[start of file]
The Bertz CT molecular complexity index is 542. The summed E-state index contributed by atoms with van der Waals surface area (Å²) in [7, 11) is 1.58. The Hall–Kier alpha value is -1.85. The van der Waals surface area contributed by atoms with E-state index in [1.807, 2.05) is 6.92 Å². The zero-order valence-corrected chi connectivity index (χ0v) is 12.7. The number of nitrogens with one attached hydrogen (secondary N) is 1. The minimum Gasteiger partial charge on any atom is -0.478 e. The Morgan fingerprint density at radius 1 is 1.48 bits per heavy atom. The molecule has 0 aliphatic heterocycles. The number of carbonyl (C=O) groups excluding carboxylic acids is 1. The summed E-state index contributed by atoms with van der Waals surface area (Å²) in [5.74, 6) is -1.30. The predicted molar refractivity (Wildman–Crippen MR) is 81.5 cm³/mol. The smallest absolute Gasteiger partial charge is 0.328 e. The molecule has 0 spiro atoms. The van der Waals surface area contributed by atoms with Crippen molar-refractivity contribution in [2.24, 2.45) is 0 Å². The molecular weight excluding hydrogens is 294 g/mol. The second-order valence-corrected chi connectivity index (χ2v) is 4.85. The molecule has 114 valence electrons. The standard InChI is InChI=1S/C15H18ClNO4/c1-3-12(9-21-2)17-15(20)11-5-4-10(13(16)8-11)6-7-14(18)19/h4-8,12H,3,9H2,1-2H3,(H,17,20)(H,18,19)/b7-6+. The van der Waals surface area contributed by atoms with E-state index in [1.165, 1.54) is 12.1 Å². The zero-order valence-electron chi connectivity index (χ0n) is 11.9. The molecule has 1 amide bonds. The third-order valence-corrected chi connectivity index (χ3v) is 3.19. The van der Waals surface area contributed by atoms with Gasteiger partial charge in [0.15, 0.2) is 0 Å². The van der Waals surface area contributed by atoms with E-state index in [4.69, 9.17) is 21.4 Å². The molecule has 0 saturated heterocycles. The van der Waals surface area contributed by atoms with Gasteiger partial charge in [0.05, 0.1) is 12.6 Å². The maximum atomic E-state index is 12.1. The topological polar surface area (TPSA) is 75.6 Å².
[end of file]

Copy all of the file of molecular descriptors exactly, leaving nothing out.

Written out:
The Bertz CT molecular complexity index is 542. The summed E-state index contributed by atoms with van der Waals surface area (Å²) in [7, 11) is 1.58. The Hall–Kier alpha value is -1.85. The van der Waals surface area contributed by atoms with E-state index in [1.807, 2.05) is 6.92 Å². The zero-order valence-corrected chi connectivity index (χ0v) is 12.7. The number of nitrogens with one attached hydrogen (secondary N) is 1. The minimum Gasteiger partial charge on any atom is -0.478 e. The Morgan fingerprint density at radius 1 is 1.48 bits per heavy atom. The molecule has 0 aliphatic heterocycles. The number of carbonyl (C=O) groups excluding carboxylic acids is 1. The summed E-state index contributed by atoms with van der Waals surface area (Å²) in [5.74, 6) is -1.30. The predicted molar refractivity (Wildman–Crippen MR) is 81.5 cm³/mol. The smallest absolute Gasteiger partial charge is 0.328 e. The molecule has 0 spiro atoms. The van der Waals surface area contributed by atoms with Crippen molar-refractivity contribution in [2.24, 2.45) is 0 Å². The molecular weight excluding hydrogens is 294 g/mol. The second-order valence-corrected chi connectivity index (χ2v) is 4.85. The molecule has 114 valence electrons. The standard InChI is InChI=1S/C15H18ClNO4/c1-3-12(9-21-2)17-15(20)11-5-4-10(13(16)8-11)6-7-14(18)19/h4-8,12H,3,9H2,1-2H3,(H,17,20)(H,18,19)/b7-6+. The van der Waals surface area contributed by atoms with E-state index in [1.165, 1.54) is 12.1 Å². The zero-order valence-electron chi connectivity index (χ0n) is 11.9. The molecule has 1 amide bonds. The third-order valence-corrected chi connectivity index (χ3v) is 3.19. The van der Waals surface area contributed by atoms with Gasteiger partial charge in [0.15, 0.2) is 0 Å². The van der Waals surface area contributed by atoms with E-state index in [4.69, 9.17) is 21.4 Å². The molecule has 0 saturated heterocycles. The van der Waals surface area contributed by atoms with Gasteiger partial charge in [0.05, 0.1) is 12.6 Å². The maximum atomic E-state index is 12.1. The topological polar surface area (TPSA) is 75.6 Å².